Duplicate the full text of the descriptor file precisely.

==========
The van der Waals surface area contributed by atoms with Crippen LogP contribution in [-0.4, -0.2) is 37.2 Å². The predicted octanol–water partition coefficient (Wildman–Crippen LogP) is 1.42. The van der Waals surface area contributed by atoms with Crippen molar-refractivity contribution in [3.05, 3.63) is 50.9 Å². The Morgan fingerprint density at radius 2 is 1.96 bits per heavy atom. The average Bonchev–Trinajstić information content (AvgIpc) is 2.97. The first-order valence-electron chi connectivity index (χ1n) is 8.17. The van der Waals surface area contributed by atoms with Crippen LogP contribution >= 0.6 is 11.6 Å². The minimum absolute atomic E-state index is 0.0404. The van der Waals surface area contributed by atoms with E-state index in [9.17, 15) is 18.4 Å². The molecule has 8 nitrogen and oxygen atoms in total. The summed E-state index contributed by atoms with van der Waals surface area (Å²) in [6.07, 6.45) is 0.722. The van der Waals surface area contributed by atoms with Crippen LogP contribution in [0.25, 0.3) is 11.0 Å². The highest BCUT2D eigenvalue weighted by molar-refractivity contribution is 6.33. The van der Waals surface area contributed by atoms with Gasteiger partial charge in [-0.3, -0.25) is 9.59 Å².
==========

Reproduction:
The van der Waals surface area contributed by atoms with Crippen LogP contribution in [-0.4, -0.2) is 37.2 Å². The predicted octanol–water partition coefficient (Wildman–Crippen LogP) is 1.42. The van der Waals surface area contributed by atoms with Crippen molar-refractivity contribution in [3.05, 3.63) is 50.9 Å². The Morgan fingerprint density at radius 2 is 1.96 bits per heavy atom. The average Bonchev–Trinajstić information content (AvgIpc) is 2.97. The first-order valence-electron chi connectivity index (χ1n) is 8.17. The van der Waals surface area contributed by atoms with Crippen LogP contribution >= 0.6 is 11.6 Å². The minimum absolute atomic E-state index is 0.0404. The van der Waals surface area contributed by atoms with E-state index in [9.17, 15) is 18.4 Å². The molecule has 8 nitrogen and oxygen atoms in total. The summed E-state index contributed by atoms with van der Waals surface area (Å²) in [6.07, 6.45) is 0.722. The van der Waals surface area contributed by atoms with Crippen LogP contribution in [0.25, 0.3) is 11.0 Å². The highest BCUT2D eigenvalue weighted by molar-refractivity contribution is 6.33. The van der Waals surface area contributed by atoms with Gasteiger partial charge in [-0.3, -0.25) is 9.59 Å².